What began as a curiosity after trying bbq jackfruit at a place on the square in Denton has turned into a realization that this IS the next big thing in food. I spoke on it briefly in my last blog as it makes an amazing meat replacement.
The jackfruit tree begins to produce fruit after four years and will produce it for up to 100 years. An average tree grows up to forty feet tall and will produce four to eight thousand pounds of fruit per year. The fruit will vary in weight from twenty to eighty pounds each and sometimes exceed two hundred pounds.
Low in calories and high in fiber Jackfruit is rich in vitamins C, Riboflavin, A, B6, and others. Its mineral content is robust as well high in Manganese, Magnesium, Copper, Potassium with smaller amounts of Calcium, Iron, Zinc, Phosphorus, and Selenium.
I have previously only purchased it in a can from the Asian market. Yesterday I went hunting for a fresh one and was rewarded with one just under twenty pounds. The coloring was as I learned correct for a ripe one. However, it was firmer than expected and inside it was much dryer also, so possibly not quite as ripe as I thought.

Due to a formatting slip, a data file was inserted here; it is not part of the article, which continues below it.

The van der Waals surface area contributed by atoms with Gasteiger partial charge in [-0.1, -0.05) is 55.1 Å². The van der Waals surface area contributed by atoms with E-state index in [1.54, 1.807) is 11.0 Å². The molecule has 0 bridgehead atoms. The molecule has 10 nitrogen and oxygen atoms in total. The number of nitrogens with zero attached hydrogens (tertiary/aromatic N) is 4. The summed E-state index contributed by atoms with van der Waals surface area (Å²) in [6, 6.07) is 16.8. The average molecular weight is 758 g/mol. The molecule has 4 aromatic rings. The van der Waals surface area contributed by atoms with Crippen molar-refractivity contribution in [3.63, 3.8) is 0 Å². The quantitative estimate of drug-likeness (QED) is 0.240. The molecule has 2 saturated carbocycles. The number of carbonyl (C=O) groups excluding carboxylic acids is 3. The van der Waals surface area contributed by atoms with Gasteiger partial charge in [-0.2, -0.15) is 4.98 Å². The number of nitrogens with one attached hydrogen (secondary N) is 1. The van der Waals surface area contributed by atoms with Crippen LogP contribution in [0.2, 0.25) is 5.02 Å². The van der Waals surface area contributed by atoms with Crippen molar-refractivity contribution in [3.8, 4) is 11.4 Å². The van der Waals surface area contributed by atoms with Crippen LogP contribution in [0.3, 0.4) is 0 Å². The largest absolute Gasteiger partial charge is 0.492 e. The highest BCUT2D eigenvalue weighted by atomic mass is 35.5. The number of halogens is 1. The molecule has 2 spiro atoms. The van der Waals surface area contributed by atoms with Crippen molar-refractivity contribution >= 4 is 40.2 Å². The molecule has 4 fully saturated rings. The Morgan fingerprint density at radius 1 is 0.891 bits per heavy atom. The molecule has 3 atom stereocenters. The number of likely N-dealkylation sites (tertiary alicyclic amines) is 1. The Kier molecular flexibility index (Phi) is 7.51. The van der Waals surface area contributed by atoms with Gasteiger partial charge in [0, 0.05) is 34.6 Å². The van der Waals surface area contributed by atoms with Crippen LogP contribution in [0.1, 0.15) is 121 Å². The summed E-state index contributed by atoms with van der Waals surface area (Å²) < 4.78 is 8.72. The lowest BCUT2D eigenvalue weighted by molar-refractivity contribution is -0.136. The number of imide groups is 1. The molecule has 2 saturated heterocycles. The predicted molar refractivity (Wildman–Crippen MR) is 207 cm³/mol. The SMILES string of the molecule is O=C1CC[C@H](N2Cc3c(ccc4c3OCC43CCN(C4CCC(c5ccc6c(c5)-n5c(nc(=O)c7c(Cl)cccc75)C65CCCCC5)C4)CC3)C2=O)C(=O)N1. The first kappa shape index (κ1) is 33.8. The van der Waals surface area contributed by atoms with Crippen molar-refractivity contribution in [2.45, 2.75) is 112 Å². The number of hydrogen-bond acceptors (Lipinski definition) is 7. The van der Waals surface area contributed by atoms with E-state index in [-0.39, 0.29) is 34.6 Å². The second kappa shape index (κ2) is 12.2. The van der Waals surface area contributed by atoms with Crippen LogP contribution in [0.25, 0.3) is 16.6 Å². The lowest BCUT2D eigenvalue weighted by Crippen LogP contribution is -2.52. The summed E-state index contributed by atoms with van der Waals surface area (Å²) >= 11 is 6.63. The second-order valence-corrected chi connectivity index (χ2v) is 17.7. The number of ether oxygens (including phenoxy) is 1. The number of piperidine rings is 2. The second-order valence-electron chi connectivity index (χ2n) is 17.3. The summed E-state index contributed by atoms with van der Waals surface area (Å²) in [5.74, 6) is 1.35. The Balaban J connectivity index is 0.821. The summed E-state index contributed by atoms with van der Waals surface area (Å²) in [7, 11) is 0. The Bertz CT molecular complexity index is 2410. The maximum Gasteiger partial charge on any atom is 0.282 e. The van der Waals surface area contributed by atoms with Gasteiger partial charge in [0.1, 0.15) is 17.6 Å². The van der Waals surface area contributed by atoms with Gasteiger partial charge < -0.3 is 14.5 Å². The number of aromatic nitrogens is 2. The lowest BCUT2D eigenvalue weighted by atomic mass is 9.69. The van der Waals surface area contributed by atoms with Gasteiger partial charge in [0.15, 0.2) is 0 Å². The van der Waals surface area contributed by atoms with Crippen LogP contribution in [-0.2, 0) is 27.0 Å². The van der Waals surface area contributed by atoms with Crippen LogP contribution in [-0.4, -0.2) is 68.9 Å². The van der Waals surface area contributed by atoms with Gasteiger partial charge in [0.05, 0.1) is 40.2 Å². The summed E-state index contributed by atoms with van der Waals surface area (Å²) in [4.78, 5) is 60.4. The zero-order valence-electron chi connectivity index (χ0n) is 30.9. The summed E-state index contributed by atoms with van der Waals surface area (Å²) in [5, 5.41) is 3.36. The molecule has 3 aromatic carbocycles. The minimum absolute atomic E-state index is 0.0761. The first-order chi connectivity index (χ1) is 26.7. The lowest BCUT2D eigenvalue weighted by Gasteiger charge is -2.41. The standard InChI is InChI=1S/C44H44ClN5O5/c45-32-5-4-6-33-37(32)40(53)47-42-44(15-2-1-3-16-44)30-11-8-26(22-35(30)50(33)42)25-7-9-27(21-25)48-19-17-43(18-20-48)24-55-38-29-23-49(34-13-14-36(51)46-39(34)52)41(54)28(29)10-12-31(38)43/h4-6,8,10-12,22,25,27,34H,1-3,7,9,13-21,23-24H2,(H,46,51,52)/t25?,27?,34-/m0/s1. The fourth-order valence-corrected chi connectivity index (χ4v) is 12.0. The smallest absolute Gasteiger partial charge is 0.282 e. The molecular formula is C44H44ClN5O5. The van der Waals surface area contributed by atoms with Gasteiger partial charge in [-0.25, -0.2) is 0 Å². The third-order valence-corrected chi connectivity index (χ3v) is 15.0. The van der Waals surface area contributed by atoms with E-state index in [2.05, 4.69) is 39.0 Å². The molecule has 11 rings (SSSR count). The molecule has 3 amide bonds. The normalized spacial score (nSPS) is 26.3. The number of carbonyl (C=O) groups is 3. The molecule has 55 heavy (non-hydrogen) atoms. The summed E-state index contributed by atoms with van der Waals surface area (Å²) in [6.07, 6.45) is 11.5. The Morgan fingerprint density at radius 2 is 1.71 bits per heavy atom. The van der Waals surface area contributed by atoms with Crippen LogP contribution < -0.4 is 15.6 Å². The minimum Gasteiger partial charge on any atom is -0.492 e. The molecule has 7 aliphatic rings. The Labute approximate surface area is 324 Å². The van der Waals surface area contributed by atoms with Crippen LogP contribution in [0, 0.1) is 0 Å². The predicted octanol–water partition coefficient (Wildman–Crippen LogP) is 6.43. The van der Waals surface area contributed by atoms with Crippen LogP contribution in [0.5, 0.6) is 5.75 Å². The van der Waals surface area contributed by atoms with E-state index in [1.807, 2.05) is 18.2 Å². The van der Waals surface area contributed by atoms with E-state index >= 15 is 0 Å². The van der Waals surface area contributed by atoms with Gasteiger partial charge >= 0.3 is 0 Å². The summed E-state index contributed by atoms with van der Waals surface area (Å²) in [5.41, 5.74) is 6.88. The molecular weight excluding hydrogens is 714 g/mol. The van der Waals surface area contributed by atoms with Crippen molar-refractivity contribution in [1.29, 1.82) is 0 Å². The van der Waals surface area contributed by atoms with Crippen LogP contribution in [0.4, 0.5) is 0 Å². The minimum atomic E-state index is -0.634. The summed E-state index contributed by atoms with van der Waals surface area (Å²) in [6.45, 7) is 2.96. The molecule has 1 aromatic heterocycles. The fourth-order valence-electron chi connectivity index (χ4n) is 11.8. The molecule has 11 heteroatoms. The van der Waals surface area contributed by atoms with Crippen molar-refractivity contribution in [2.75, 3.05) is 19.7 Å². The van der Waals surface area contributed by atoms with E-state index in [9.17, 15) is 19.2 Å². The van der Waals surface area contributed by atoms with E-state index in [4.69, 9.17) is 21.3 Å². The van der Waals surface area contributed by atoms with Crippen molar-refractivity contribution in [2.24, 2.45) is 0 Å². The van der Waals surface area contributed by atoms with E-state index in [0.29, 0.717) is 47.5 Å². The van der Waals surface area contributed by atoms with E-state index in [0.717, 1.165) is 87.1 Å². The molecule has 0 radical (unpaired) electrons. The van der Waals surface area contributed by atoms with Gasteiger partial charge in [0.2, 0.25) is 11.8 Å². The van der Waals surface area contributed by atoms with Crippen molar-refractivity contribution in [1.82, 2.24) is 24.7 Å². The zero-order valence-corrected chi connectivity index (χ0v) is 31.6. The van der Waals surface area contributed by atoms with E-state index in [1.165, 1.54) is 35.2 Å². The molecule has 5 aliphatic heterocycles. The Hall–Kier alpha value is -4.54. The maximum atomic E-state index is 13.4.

If you ever feel the need to strengthen your hands buy one like I did. It took a bit longer than anticipated just to make it halfway through the fruit; I will get the other half later. The object is to separate the pods from the fibrous parts and then cull the seed from each pod.
The seeds are very nutritious and edible too. I will be boiling mine tomorrow for twenty minutes and then eaten as a cross between a potato and chestnut. Once out of the water and slightly cooled peel the skin that remains, if any, that protected it while in its pod. Season and nom.
Oh and before you start this adventure know that this fruit secretes a natural latex so oil your knife and hands to ease on cleanup. My large knife suffered a coating of it, and I ran hot water over it to soften the latex and used dry paper towels to remove it.
In addition to what you see in the pic, I added diced artichokes and salt and pepper. Also only used one jalapeno, one-third of the onion, half the cilantro and four tablespoons of the rice vinegar. Again there are more recipes online for jackfruit ceviche and most anything else with jackfruit than you can imagine.
I Made a ceviche for dinner tonight and will top it with avocado before serving. Tomorrow night it is pulled jackfruit BBQ style and the rest I may freeze for later. There are hundreds of recipes online, and if you’re looking for a no processed meat substitute that is full of fiber and nutrition this would be a great one!
Hope you will give jackfruit a chance one day as it can be bought in cans or premade BBQ, carnitas, etc. in the refrigerated section of your healthful grocery store.